Let me start by saying I don’t drink much except during the holidays…
last weekend at a party I had a few spikeshooters and vodkas…ended up having a great evening and the next day I was a bit tired but no issues at all…
last night at a party I had a few glasses of red wine (I think cabs mostly) and I felt like death at the end of the party and this morning…everyone else like 8 people had no issues at all and they all drank more then I did…
could I be allergic to something in the red wine???
anyone have a similar experience?[/quote]
Well, thousands of us have a similar experience
Headache. 1995 Jun;35(6):355-7.Links
Relationships between food, wine, and beer-precipitated migrainous headaches.
Princess Margaret Migraine Clinic, Charing Cross Hospital, London, England.
Five hundred seventy-seven consecutive patients attending the Princess Margaret Migraine Clinic from 1989 to 1991 have been questioned about dietary precipitants of their headaches. Four hundred twenty-nine patients had migraine, of which 16.5% reported that headaches could be precipitated by cheese or chocolate, and nearly always both. Of the migraine patients, 18.4% reported sensitivity to all alcoholic drinks, while another 11.8% were sensitive to red wine but not to white wine; 28% of the migrainous patients reported that beer would precipitate headaches. There was a definite statistical association between sensitivity to cheese/chocolate and to red wine (P < 0.001) and also to beer (P < 0.001), but none between diet sensitivity and sensitivity to alcoholic drinks in general.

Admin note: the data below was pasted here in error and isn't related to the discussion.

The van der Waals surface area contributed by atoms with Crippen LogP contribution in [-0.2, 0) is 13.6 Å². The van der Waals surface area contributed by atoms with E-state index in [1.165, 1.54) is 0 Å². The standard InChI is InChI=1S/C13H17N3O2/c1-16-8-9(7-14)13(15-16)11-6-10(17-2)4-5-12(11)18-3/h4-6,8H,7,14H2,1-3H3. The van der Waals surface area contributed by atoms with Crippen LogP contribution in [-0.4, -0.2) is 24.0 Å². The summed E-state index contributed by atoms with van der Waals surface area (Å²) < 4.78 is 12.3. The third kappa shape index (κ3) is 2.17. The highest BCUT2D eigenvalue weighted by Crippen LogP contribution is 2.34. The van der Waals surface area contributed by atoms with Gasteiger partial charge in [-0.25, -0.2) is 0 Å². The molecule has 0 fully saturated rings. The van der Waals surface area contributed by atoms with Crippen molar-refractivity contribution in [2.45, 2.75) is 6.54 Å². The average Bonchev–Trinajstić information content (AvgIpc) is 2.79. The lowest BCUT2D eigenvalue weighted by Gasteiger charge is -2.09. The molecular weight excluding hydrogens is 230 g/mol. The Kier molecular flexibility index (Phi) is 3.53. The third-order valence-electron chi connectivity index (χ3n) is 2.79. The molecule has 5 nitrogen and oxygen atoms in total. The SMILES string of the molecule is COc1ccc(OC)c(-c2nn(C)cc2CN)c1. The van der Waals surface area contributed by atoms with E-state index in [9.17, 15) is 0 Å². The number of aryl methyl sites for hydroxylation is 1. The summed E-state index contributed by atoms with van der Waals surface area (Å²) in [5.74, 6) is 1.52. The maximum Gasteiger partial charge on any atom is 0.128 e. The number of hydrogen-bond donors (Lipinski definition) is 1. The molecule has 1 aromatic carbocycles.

None of 40 patients with tension headache (diagnosed by International Headache Society criteria) reported sensitivity to foods, and only one was sensitive to alcoholic drinks. The prevalence of sensitivity among 46 patients with some migrainous features was intermediate between the migraine and tension headache categories.
It is concluded that cheese/chocolate and red wine sensitivity, in particular, have closely related mechanisms, in some way related more to migraine than to more chronic tension-type headache, while quite separate mechanisms play a major role in sensitivity to alcoholic drinks in general.
PMID: 7635722 [PubMed - indexed for MEDLINE][/i]
Note: Vodka and Spike are low in tyramines, histamines, sulfites, etc.
And all this is disputable. There are also articles denying the association, and articles that support red wine headache in non-migraneurs.